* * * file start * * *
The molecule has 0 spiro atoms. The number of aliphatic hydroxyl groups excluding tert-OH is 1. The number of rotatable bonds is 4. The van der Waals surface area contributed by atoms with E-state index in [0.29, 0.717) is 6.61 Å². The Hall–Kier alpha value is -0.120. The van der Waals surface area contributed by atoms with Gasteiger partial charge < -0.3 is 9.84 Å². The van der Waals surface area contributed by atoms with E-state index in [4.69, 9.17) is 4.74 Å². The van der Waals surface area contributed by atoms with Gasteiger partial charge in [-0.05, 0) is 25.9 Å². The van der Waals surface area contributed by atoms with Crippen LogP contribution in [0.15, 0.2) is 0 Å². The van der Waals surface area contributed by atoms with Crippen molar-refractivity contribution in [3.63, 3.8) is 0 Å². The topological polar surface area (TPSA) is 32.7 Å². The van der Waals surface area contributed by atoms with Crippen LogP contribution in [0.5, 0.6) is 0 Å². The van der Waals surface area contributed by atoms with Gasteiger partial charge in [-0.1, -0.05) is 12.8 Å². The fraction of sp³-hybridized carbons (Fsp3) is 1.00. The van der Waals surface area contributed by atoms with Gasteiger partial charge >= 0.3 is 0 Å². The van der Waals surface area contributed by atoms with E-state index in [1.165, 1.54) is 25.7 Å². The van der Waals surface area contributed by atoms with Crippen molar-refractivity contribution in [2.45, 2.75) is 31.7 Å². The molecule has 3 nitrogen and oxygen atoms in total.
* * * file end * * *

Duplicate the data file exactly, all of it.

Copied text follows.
The molecule has 0 spiro atoms. The number of aliphatic hydroxyl groups excluding tert-OH is 1. The number of rotatable bonds is 4. The van der Waals surface area contributed by atoms with E-state index in [0.29, 0.717) is 6.61 Å². The Hall–Kier alpha value is -0.120. The van der Waals surface area contributed by atoms with Gasteiger partial charge < -0.3 is 9.84 Å². The van der Waals surface area contributed by atoms with E-state index in [4.69, 9.17) is 4.74 Å². The van der Waals surface area contributed by atoms with Gasteiger partial charge in [-0.05, 0) is 25.9 Å². The van der Waals surface area contributed by atoms with Crippen LogP contribution in [0.15, 0.2) is 0 Å². The van der Waals surface area contributed by atoms with Crippen molar-refractivity contribution in [3.63, 3.8) is 0 Å². The topological polar surface area (TPSA) is 32.7 Å². The van der Waals surface area contributed by atoms with Crippen LogP contribution in [0.5, 0.6) is 0 Å². The van der Waals surface area contributed by atoms with Gasteiger partial charge in [-0.1, -0.05) is 12.8 Å². The fraction of sp³-hybridized carbons (Fsp3) is 1.00. The van der Waals surface area contributed by atoms with Gasteiger partial charge >= 0.3 is 0 Å². The van der Waals surface area contributed by atoms with E-state index in [1.165, 1.54) is 25.7 Å². The van der Waals surface area contributed by atoms with Crippen molar-refractivity contribution in [2.45, 2.75) is 31.7 Å². The molecule has 3 nitrogen and oxygen atoms in total.